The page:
The East China region covers six provinces and one key city: Shandong, Jiangsu, Anhui, Zhejiang, Jiangxi, and Fujian; and Shanghai. Mainly lying on the coast of East China Sea and covering about 30 percent of the China landmass, this region features both rich and poor areas, and ancient and modern towns and districts.
Geography and Popular Areas
East China is primarily covered by plains, along with some hilly terrains and basins. Many of its provinces feature coastal areas.
Shanghai is the region’s main city. Situated about 621 miles southeast of Beijing, it lies in between the provinces of Zhejiang and Jiangsu.
Hangzhou, the capital of the Zhejiang province, is the southernmost city of the Grand Canal, a major East China tourist attraction stretching all the way up towards Beijing and passing through southern Jiangsu. This area of Jiangsu is the site of the water towns of Suzhou, Mudu, and other areas where water gardens dominate. Suzhou is also home to the long Precious Belt Bridge.
Anhui is located west of Zhejiang, Jiangsu, and Shanghai. This agricultural province harbors a number of mountain chains including the Huangshan Mountain (Yellow Mountain), a top mountain attraction near the town of Tunxi.
East China has a generally humid, subtropical, monsoon climate that makes the region hot and wet during summer, then cold during winter, especially up north. The best time to visit East China is during fall and spring.
Dominating in the light, machinery, and electronics industries in the country, East China features an extensive network of roads, railways, waterways, and air traffic.
Shanghai and its surrounding area benefit from the CRH maglev (magnetic levitation) trains. Riding trains is an ideal way to get in between the region’s major cities. Although major highways crisscross the region, foreign travelers won’t be able to rent cars to drive on their own, since tourists are not permitted to drive in China.
As East China features more large cities with international airports than anywhere else in the country, traveling in between provinces and cities are relatively accessible through air transportation. The region has large airports with flights from throughout the region, all over China, and various parts of the world. The following East China destinations have easy access to airports: Shanghai, Nanjing, Jinan, Qingdao, Xuzhuo, Hefei, Hangzhou, Nanchang, Fuzhou, and Xiamen.
The main international gateway to East China is Shanghai. The Shanghai Pudong International Airport is best known in receiving flights from all over Asia. This major Asian aviation hub is the region’s primary international airport located at the eastern edge of Pudong. The other airport in the city is the Shanghai Hongqiao Airport, which is typically busy with domestic flights. It is closer to the main city than Shanghai Pudong International Airport.
East China offers tourists diverse attractions from natural and dreamy landscapes untouched by modernity to thriving cities filled with man-made superstructures.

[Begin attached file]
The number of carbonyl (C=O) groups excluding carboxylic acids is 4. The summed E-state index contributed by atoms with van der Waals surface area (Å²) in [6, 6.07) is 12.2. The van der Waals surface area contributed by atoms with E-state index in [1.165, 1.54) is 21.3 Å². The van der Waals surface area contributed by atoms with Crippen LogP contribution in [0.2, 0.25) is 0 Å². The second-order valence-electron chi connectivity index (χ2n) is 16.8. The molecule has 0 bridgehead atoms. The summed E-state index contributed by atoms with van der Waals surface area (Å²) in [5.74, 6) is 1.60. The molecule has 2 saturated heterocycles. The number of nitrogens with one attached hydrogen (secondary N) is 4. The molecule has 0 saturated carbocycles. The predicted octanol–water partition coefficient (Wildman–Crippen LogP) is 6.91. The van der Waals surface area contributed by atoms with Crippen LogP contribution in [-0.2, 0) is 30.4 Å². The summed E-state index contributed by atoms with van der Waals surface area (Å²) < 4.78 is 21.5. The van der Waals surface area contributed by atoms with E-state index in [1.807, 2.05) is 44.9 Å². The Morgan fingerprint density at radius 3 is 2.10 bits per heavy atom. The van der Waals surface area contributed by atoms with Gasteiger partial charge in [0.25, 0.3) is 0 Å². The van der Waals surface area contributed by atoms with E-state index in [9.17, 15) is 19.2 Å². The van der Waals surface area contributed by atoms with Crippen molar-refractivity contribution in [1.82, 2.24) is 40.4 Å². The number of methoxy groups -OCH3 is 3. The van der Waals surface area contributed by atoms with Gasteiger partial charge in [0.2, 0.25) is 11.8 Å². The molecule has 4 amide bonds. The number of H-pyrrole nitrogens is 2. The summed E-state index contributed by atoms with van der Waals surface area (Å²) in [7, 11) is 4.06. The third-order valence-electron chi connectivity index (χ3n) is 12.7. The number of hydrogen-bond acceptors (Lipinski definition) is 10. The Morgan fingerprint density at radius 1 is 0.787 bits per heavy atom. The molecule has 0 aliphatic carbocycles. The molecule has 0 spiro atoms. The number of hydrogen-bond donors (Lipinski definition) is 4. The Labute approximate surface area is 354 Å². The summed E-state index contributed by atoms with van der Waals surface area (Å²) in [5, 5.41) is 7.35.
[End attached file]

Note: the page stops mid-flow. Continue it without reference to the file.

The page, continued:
Tourists wanting to escape the urban jungle can visit the Yangtze River, the Grand Canal, and a number of fine coastlines around East China. Travelers can go hiking, cycling, or windsurfing in Fujian and Zhejiang. These provinces also offer two of the best Chinese shores.
Fujian boasts of a lush interior near the Taiwan Strait. Its two neighboring destinations Gulang Yu Island and Xiamen Island are popular areas for tourists as well. For centuries, the Hakka round houses, another top attraction south of Fujian, have already housed generations of families with its large, fortified structures.
Zhejiang is the prime hub of culture, learning, and commerce in the region. It provides both tourists and locals alike with elegant gardens, elaborate temples, and fine crafts.
The Huangshan Mountain in Anhui welcomes many travelers who want to go hiking and mountain climbing. With its soaring peaks and excellent hiking trails, it is one of China’s most visited mountains.
Tourists wanting to experience what modern China can offer can immerse themselves with the brilliant lights and vibrant jolt of the thriving Shanghai and Nanjing.
With the East China region being acknowledged as the country’s economic powerhouse, Shanghai features a great number of skyscrapers, high tech facilities, modern shopping and dining spots, and world-class transport infrastructure. As a high profile city, this bustling urban area is considered an expensive destination to visit, especially when compared to other nearby places in East China. Nevertheless, with its global influence over business, technology, culture, art, fashion, research, and entertainment, travelers can enjoy the sights of the modern and ever-expanding Pudong skyline, the Oriental Pearl Tower, the light effects in The Bund sightseeing tunnel, The People’s Square, and the Yujuan Tourist Mart.
Nanjing, the capital of Jiangsu, is another prominent city known as the second largest commercial center in the East China region, after Shanghai. Tourists in the city can enjoy the sights of the Greenland Square Zifeng Tower, the Nanjing Yangtze River Bridge, the Nanjing Museum Compex, the Purple Mountain Observatory, and the Presidential Palace.
“Eastern China Travel Guide,” Fodors.
“East China Travel Guide,” TravelDojo.
“East China Tour,” China Connection Tours.
“East China, China,” World Reviewer.
“East China,” China Travel Guide.
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